Medicare uses a fixed reimbursement schedule to pay the initial hospital costs for renal transplantation. This creates the potential to underpay for patients who develop the common complication of delayed graft function. We undertook a pilot study to determine if delayed graft function resulted in higher hospital charges and thus a loss in revenue when caring for these patients. Of 34 patients who experienced delayed graft function between October 12, 1987 and July 7, 1989, 9 (group 1) were randomly selected for study. During this same period 136 patients had immediate graft function; from them, another 9 (group 2) were selected by matching age, sex, and date of transplantation. The average (±SD) hospital stays for groups 1 and 2 were 17 ± 8 and 10 ± 2 days, respectively (p < 0.001). The average time on dialysis for group 1 was 10.3 ± 6.3 days (range 2–22 days). All dollars values were adjusted to a 1989 level, and we excluded kidney acquisition costs and professional fees. The average per patient charges for group 1 were $41,474 ± 15,211 (range $21,926–$66,311), compared with $23,774 ± 3245 (range $19,317‐$29,702) for group 2 (p< 0.001). We adjusted the charge values to estimate actual costs by using our hospital's average cost:charge ratio of 0.90 for 1987 and 1988, and 0.85 for 1989; the group 1 and group 2 average patient costs were $37,157 ± 13,836 and $21,397 ± 2921, respectively. The difference between Medicare reimbursement (1987=$24,997, 1988=$20,832, 1989=$20,879) and estimated costs for group 1 patients was an average loss of $13,544, with two patients exceeding the reimbursement amount, and for group 2 patients, a gain of $1749, with five patients exceeding the reimbursement amount. We conclude that delayed graft function prolonged initial hospital stay, creating costs that exceeded the Medicare fixed reimbursement rate for these patients, resulting in loss of revenue. 1991 Pharmacotherapy Publications Inc.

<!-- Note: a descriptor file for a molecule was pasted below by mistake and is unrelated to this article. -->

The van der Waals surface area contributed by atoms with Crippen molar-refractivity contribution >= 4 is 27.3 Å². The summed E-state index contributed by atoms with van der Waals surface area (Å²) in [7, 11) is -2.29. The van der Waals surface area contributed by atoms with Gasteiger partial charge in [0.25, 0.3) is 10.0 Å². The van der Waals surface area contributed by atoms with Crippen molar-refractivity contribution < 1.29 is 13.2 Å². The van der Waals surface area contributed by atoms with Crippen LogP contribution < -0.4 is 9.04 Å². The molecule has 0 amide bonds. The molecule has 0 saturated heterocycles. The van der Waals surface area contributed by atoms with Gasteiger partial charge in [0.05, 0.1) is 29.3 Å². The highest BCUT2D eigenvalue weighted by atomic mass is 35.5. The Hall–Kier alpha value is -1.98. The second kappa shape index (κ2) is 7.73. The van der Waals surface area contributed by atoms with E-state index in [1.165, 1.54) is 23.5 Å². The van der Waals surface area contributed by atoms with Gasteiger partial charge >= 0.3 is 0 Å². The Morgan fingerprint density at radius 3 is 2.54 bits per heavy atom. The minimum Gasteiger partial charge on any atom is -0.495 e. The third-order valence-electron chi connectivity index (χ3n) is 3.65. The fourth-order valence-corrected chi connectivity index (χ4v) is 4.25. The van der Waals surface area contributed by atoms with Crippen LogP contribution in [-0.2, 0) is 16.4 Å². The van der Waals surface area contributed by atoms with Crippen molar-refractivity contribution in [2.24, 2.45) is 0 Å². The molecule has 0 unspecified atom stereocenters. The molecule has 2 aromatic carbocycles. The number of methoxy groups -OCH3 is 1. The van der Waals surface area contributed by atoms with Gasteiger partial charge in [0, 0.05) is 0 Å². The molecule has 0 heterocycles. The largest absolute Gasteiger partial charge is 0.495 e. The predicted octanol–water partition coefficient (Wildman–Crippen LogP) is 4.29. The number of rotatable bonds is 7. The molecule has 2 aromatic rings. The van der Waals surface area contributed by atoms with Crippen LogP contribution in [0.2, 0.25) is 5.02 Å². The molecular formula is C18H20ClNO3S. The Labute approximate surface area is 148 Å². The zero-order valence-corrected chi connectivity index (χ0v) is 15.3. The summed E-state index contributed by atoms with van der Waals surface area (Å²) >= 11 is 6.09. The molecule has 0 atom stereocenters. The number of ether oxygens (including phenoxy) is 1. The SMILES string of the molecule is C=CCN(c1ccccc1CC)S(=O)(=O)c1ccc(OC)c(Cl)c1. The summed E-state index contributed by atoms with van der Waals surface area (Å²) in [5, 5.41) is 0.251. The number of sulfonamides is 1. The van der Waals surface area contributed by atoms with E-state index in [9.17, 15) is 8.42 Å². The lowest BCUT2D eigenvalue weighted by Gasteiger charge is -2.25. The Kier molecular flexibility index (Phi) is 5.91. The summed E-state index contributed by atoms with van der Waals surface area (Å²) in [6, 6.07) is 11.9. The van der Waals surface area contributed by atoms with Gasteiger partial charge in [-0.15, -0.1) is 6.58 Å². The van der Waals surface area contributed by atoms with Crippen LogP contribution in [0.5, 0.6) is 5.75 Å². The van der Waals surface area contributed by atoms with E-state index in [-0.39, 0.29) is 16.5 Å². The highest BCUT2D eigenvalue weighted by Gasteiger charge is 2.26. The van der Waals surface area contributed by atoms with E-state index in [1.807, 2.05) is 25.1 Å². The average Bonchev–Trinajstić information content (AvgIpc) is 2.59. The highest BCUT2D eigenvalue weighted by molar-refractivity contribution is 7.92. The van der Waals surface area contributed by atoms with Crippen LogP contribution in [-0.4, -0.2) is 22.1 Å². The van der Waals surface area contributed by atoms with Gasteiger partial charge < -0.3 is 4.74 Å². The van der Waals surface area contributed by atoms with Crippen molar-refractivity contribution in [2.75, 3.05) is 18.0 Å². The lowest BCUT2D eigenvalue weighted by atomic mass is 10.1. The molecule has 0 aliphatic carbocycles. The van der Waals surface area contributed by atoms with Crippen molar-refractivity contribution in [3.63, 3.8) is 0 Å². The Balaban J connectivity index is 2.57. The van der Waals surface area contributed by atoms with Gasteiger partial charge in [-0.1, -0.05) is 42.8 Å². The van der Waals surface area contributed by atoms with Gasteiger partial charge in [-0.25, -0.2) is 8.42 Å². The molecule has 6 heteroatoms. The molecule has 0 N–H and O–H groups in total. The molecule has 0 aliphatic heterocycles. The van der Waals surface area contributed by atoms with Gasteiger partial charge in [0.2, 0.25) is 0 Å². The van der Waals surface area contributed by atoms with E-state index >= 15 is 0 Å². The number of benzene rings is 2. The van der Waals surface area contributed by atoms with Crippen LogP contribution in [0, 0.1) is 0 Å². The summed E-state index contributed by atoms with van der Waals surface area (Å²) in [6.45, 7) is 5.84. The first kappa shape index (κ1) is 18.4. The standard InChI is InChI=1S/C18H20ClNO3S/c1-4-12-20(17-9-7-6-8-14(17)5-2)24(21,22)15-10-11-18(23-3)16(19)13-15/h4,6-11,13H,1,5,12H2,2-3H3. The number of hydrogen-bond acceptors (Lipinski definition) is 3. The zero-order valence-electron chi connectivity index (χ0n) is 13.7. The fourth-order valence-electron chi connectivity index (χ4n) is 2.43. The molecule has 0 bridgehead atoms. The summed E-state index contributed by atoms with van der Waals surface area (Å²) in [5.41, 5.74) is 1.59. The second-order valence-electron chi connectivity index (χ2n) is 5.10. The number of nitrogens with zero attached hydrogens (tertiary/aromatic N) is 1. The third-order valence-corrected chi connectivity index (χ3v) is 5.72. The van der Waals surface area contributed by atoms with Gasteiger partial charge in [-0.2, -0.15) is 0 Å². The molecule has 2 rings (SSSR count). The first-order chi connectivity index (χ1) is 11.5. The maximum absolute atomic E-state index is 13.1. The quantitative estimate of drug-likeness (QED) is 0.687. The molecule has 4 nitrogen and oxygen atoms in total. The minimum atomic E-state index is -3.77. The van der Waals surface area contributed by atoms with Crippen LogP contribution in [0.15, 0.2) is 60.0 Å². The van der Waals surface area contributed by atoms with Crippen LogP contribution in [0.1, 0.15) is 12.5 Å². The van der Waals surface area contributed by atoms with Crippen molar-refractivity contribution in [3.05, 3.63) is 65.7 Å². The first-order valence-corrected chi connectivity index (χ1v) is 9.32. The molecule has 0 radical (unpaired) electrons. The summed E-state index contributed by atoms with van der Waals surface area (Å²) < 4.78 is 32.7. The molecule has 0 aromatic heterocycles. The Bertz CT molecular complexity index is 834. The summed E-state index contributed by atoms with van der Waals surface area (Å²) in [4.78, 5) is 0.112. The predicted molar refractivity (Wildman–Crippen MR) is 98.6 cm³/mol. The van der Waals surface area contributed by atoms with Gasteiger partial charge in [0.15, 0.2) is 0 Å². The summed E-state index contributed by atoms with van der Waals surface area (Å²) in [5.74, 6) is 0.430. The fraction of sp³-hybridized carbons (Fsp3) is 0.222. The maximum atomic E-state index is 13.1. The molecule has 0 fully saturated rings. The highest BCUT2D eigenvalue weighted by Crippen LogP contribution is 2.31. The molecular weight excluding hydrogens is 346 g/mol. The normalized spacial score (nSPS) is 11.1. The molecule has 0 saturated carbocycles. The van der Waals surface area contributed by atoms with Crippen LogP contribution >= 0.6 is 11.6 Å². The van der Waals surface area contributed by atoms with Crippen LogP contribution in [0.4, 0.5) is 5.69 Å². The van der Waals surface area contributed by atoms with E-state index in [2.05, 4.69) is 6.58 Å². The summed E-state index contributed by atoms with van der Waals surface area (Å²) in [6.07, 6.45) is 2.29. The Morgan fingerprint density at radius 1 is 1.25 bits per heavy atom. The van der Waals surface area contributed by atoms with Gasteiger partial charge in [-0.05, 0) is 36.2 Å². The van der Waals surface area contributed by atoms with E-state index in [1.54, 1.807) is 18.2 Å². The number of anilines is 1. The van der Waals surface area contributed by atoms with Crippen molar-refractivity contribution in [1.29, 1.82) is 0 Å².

|Original language||English (US)|
|Journal||Pharmacotherapy: The Journal of Human Pharmacology and Drug Therapy|
|State||Published - 1991|